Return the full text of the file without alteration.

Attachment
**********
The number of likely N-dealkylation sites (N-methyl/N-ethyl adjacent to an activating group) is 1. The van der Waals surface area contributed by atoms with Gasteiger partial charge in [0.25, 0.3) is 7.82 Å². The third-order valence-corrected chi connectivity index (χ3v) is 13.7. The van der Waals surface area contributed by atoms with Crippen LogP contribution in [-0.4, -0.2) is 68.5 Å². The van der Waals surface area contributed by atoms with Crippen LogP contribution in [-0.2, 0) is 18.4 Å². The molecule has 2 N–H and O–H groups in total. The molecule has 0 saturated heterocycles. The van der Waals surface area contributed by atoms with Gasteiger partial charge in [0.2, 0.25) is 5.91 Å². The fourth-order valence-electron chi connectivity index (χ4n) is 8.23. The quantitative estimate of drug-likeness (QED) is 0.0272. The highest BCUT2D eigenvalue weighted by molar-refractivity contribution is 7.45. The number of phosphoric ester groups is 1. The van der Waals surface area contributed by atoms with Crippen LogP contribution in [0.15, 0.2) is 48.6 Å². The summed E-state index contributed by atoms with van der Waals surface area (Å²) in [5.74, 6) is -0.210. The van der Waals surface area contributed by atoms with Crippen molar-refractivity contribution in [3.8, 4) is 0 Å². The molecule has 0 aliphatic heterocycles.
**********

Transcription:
The number of likely N-dealkylation sites (N-methyl/N-ethyl adjacent to an activating group) is 1. The van der Waals surface area contributed by atoms with Gasteiger partial charge in [0.25, 0.3) is 7.82 Å². The third-order valence-corrected chi connectivity index (χ3v) is 13.7. The van der Waals surface area contributed by atoms with Crippen LogP contribution in [-0.4, -0.2) is 68.5 Å². The van der Waals surface area contributed by atoms with Crippen LogP contribution in [-0.2, 0) is 18.4 Å². The molecule has 2 N–H and O–H groups in total. The molecule has 0 saturated heterocycles. The van der Waals surface area contributed by atoms with Gasteiger partial charge in [0.2, 0.25) is 5.91 Å². The fourth-order valence-electron chi connectivity index (χ4n) is 8.23. The quantitative estimate of drug-likeness (QED) is 0.0272. The highest BCUT2D eigenvalue weighted by molar-refractivity contribution is 7.45. The number of phosphoric ester groups is 1. The van der Waals surface area contributed by atoms with Crippen LogP contribution in [0.15, 0.2) is 48.6 Å². The summed E-state index contributed by atoms with van der Waals surface area (Å²) in [5.74, 6) is -0.210. The van der Waals surface area contributed by atoms with Crippen molar-refractivity contribution in [3.8, 4) is 0 Å². The molecule has 0 aliphatic heterocycles.